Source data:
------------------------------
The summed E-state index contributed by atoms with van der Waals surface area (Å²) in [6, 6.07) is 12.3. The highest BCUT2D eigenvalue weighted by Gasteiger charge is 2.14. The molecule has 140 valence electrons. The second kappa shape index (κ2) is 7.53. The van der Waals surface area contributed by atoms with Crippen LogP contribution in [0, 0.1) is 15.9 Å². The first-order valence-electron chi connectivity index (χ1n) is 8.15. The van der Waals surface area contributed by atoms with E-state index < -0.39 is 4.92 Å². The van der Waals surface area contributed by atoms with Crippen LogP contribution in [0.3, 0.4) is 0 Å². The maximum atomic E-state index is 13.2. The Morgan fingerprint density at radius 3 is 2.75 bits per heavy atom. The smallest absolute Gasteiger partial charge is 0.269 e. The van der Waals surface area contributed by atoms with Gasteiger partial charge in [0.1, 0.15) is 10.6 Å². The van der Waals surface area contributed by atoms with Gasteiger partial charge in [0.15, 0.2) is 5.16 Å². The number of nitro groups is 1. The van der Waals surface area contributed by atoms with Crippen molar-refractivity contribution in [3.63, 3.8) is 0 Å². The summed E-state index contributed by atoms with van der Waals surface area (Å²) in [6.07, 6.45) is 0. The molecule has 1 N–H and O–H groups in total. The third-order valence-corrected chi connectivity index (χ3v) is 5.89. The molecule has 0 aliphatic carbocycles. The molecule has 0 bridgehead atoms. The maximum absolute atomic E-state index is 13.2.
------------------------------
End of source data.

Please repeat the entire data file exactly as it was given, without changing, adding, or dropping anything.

The summed E-state index contributed by atoms with van der Waals surface area (Å²) in [6, 6.07) is 12.3. The highest BCUT2D eigenvalue weighted by Gasteiger charge is 2.14. The molecule has 140 valence electrons. The second kappa shape index (κ2) is 7.53. The van der Waals surface area contributed by atoms with Crippen LogP contribution in [0, 0.1) is 15.9 Å². The first-order valence-electron chi connectivity index (χ1n) is 8.15. The van der Waals surface area contributed by atoms with E-state index < -0.39 is 4.92 Å². The van der Waals surface area contributed by atoms with Crippen LogP contribution in [0.3, 0.4) is 0 Å². The maximum atomic E-state index is 13.2. The Morgan fingerprint density at radius 3 is 2.75 bits per heavy atom. The smallest absolute Gasteiger partial charge is 0.269 e. The van der Waals surface area contributed by atoms with Gasteiger partial charge in [0.1, 0.15) is 10.6 Å². The van der Waals surface area contributed by atoms with Gasteiger partial charge in [0.15, 0.2) is 5.16 Å². The number of nitro groups is 1. The van der Waals surface area contributed by atoms with Crippen molar-refractivity contribution in [3.63, 3.8) is 0 Å². The summed E-state index contributed by atoms with van der Waals surface area (Å²) in [6.07, 6.45) is 0. The molecule has 1 N–H and O–H groups in total. The third-order valence-corrected chi connectivity index (χ3v) is 5.89. The molecule has 0 aliphatic carbocycles. The molecule has 0 bridgehead atoms. The maximum absolute atomic E-state index is 13.2.